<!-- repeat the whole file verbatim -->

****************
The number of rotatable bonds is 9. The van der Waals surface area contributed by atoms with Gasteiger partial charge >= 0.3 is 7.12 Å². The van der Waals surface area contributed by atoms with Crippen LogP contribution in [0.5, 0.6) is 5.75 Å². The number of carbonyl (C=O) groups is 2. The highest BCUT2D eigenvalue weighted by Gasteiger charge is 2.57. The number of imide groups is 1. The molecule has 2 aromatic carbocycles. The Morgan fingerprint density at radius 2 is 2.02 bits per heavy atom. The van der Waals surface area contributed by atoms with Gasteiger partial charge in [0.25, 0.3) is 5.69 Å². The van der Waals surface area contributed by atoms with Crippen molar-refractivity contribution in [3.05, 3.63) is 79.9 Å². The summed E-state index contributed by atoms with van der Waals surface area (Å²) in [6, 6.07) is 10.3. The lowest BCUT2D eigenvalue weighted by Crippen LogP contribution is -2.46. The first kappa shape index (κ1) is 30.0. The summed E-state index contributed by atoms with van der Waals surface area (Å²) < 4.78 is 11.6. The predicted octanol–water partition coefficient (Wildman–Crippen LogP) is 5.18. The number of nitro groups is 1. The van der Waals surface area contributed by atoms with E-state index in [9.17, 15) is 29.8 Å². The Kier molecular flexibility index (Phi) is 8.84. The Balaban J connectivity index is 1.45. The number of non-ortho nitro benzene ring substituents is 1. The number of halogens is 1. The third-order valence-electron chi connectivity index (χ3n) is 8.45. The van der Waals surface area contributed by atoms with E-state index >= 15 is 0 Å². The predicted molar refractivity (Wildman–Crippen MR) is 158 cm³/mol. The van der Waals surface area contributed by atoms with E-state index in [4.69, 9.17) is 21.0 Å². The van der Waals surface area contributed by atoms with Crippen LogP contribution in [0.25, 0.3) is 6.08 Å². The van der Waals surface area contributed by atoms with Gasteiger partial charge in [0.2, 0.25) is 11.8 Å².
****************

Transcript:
The number of rotatable bonds is 9. The van der Waals surface area contributed by atoms with Gasteiger partial charge >= 0.3 is 7.12 Å². The van der Waals surface area contributed by atoms with Crippen LogP contribution in [0.5, 0.6) is 5.75 Å². The number of carbonyl (C=O) groups is 2. The highest BCUT2D eigenvalue weighted by Gasteiger charge is 2.57. The number of imide groups is 1. The molecule has 2 aromatic carbocycles. The Morgan fingerprint density at radius 2 is 2.02 bits per heavy atom. The van der Waals surface area contributed by atoms with Gasteiger partial charge in [0.25, 0.3) is 5.69 Å². The van der Waals surface area contributed by atoms with Crippen molar-refractivity contribution in [3.05, 3.63) is 79.9 Å². The summed E-state index contributed by atoms with van der Waals surface area (Å²) in [6, 6.07) is 10.3. The lowest BCUT2D eigenvalue weighted by Crippen LogP contribution is -2.46. The first kappa shape index (κ1) is 30.0. The summed E-state index contributed by atoms with van der Waals surface area (Å²) < 4.78 is 11.6. The predicted octanol–water partition coefficient (Wildman–Crippen LogP) is 5.18. The number of nitro groups is 1. The van der Waals surface area contributed by atoms with E-state index in [9.17, 15) is 29.8 Å². The Kier molecular flexibility index (Phi) is 8.84. The Balaban J connectivity index is 1.45. The number of non-ortho nitro benzene ring substituents is 1. The number of halogens is 1. The third-order valence-electron chi connectivity index (χ3n) is 8.45. The van der Waals surface area contributed by atoms with E-state index >= 15 is 0 Å². The predicted molar refractivity (Wildman–Crippen MR) is 158 cm³/mol. The van der Waals surface area contributed by atoms with E-state index in [4.69, 9.17) is 21.0 Å². The van der Waals surface area contributed by atoms with Crippen LogP contribution in [0.25, 0.3) is 6.08 Å². The van der Waals surface area contributed by atoms with Gasteiger partial charge in [0.2, 0.25) is 11.8 Å².